2Al(s) +6HCl(aq) 2AlCl3(aq) + 3H2(g)
The reaction with dilute sulphuric acid is extremely slow to form colourless aluminium sulphate and hydrogen.
2Al(s +3H2SO4(aq)Al2(SO4)3(aq) + 3H2(g)
|(Carbon C,a non-metal)||Elements higher than carbon i.e aluminium and the more reactive metals must be extracted by electrolysis (or displacing it with an even more reactive metal). Metals below it, i.e., zinc or a less reactive can be extracted by reducing the hot metal oxide with carbon.|
|Zinc Zn||No reaction with cold water. When the metal is heated in steam zinc, oxide and hydrogen are formed.|
Zn(s) + H2O(g) ZnO(s) + H2(g)
Quite reactive with dilute hydrochloric acid forming the colourless soluble salt zinc chloride and hydrogen gas.
Zn(s) +2HCl(aq) ZnCl2(aq) + H2(g)
Quite reactive with dilute sulphuric acid forming the colourless soluble salt zinc sulphate and hydrogen gas.
Zn(s) + H2SO4(g) ZnSO4(s) + H2(g)
(this reaction is catalysed by adding a trace of copper sulphate solution)
|Iron Fe||No reaction with cold water (rusting is a joint reaction with oxygen). When the metal is heated in steam an iron oxide (unusual formula) and hydrogen are formed. This oxide is 'technically' Iron (III, II) oxide!|
3Fe(s) + 4H2O(g) Fe3O4(s) +4H2(g)
Slow reaction with dilute hydrochloric acid forming the soluble pale green salt Iron (II) chloride and hydrogen gas.
Fe(s) + 2HCl(aq) FeCl2(aq) + H2(g)
Slow reaction with dilute sulphuric acid forming the soluble pale green salt Iron (II) sulphate and hydrogen gas.
Fe(s) + 2H2SO4(g) FeSO4(s) + H2(g)
Iron can be extracted by reducing the hot metal oxide on heating with carbon monoxide formed from carbon in the blast furnace e.g.,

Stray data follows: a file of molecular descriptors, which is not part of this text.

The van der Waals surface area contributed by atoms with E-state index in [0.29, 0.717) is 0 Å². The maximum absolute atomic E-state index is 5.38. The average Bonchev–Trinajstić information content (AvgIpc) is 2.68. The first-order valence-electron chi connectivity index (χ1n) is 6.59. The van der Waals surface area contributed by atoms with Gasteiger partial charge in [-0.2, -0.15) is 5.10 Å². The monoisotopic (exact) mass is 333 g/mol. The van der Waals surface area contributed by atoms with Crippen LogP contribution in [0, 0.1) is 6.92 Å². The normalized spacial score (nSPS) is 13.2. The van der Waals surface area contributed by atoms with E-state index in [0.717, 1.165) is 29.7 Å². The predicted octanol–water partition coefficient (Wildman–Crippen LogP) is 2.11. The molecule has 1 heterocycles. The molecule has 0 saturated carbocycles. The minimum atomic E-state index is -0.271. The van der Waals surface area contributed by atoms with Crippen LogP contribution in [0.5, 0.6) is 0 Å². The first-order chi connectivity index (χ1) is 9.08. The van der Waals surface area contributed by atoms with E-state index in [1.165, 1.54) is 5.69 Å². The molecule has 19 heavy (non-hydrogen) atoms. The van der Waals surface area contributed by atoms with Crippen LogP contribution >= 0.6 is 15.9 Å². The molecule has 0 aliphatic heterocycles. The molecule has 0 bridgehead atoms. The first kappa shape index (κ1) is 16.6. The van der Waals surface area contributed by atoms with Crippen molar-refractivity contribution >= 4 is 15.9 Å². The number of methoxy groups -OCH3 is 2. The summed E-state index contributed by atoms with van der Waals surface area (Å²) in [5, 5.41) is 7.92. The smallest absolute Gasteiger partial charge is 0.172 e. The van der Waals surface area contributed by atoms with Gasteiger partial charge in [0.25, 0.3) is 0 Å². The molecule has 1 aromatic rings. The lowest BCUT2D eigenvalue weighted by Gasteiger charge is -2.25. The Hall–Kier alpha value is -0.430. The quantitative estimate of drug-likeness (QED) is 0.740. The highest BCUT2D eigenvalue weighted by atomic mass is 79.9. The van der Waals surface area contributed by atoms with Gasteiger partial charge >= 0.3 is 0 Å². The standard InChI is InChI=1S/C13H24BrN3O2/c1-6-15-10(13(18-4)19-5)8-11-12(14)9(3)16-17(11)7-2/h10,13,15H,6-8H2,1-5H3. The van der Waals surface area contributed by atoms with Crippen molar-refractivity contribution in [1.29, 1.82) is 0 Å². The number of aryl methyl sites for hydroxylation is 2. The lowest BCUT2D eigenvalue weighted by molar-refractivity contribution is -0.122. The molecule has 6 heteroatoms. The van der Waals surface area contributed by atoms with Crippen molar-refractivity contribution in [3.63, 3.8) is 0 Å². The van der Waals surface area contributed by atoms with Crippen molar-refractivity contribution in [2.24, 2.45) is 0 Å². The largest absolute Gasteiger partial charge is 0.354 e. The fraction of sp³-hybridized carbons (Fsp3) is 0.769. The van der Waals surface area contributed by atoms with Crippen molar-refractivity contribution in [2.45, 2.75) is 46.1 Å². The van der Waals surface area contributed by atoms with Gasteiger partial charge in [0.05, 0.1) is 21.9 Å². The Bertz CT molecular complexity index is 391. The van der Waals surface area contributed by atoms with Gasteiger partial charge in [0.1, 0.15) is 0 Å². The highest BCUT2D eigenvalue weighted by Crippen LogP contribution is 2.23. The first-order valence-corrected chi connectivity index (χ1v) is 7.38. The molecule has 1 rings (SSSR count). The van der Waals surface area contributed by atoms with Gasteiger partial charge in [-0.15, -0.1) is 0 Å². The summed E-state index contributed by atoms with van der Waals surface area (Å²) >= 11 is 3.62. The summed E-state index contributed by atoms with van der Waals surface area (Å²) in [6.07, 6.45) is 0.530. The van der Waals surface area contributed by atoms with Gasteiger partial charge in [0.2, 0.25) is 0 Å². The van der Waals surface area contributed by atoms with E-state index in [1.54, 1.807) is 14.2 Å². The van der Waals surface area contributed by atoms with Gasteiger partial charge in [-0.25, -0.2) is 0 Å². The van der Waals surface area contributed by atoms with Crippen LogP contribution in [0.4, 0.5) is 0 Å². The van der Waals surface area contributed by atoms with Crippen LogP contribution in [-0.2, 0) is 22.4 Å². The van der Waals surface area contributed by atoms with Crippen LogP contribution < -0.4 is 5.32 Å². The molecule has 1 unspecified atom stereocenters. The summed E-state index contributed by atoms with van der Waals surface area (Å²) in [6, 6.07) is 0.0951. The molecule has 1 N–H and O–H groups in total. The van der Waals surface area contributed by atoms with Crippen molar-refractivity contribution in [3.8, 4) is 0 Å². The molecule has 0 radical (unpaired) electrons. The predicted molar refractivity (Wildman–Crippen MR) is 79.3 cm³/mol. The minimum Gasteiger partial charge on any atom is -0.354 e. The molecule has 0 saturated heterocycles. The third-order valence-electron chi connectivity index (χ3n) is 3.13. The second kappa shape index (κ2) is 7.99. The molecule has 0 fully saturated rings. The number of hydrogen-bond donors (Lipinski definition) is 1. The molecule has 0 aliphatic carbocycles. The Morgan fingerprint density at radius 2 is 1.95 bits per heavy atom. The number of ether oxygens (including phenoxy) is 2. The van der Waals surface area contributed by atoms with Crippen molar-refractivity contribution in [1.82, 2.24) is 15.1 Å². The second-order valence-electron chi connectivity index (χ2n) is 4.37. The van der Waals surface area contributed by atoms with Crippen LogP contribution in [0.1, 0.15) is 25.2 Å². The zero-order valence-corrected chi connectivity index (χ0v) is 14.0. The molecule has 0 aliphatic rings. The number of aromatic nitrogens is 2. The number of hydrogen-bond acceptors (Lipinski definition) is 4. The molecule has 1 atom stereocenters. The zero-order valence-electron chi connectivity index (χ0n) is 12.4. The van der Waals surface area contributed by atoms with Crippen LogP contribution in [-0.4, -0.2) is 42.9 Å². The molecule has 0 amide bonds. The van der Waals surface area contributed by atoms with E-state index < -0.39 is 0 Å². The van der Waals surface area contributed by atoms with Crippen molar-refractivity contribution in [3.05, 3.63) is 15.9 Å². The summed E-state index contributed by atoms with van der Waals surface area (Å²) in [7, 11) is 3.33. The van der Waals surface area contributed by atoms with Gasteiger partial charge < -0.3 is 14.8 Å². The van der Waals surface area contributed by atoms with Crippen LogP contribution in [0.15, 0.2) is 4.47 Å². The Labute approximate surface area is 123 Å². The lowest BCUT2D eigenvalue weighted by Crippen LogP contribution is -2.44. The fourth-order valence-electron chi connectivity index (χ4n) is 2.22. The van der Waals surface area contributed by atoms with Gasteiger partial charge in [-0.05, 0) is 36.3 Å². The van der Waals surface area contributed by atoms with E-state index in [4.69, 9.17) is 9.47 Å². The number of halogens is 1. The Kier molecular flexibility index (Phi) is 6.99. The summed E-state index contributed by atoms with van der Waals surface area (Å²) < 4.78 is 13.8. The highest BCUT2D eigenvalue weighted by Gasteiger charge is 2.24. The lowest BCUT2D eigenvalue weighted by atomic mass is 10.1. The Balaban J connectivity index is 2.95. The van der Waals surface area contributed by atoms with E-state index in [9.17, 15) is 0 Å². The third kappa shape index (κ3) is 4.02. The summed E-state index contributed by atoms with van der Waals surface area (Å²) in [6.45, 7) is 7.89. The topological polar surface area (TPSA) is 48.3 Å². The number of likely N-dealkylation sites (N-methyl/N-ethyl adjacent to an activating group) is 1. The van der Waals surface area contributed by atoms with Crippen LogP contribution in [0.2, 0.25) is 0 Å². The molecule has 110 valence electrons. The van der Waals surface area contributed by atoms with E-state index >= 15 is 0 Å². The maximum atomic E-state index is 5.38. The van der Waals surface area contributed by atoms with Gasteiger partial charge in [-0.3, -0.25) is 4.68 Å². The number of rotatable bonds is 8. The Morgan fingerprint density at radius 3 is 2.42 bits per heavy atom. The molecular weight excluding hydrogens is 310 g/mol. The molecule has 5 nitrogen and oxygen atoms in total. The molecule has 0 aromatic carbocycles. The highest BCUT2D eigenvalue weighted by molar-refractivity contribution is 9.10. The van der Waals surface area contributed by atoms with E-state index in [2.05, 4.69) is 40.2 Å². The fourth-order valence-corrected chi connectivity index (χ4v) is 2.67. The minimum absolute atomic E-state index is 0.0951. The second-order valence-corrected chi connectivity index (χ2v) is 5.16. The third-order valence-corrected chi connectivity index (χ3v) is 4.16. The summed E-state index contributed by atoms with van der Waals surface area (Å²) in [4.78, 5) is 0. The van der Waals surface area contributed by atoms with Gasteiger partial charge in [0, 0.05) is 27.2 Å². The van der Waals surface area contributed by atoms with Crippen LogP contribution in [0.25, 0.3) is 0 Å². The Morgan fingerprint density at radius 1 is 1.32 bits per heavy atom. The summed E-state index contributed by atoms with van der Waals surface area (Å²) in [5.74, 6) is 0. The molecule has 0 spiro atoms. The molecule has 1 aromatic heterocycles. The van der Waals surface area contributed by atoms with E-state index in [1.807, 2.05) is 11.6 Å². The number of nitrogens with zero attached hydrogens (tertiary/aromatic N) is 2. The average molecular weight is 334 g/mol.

Fe2O3(s) +3CO(g) 2Fe(s) +3CO2(g)
Fe3O4(s) +4CO(g) 3Fe(s) +4CO2(g)
|(Hydrogen H non-metal)||None of the metals below hydrogen can react with acids to form hydrogen gas. They are least easily corroded metals and partly accounts for their value and uses in jewellery, electrical contacts etc.|
|Copper Cu||No reaction with cold water or when heated in steam. No reaction with dilute hydrochloric acid or dilute sulphuric acid. Copper can be extracted by reducing the hot black metal oxide on heating with carbon.|
2CuO(s) + C(s) 2Cu(s) +CO2(g)
|Silver Ag||No reaction with cold water or when heated in steam. No reaction with dilute hydrochloric acid or dilute sulphuric acid. Silver can be extracted by reduction but can be found 'native' as the element.|
|Gold Au||No reaction with cold water or when heated in steam. No reaction with dilute hydrochloric acid or dilute sulphuric acid. Gold can be readily extracted from its ores easily by reduction but it is usually found 'native'. Pure gold is 24 carat.|
|Platinum Pt||No reaction with cold water or when heated in steam. No reaction with dilute hydrochloric acid or dilute sulphuric acid. Like gold, it is a very rare metal. It is used in expensive jewellery, laboratory ware (inert crucible container) as a industrial catalyst, and catalytic converters in car exhausts.|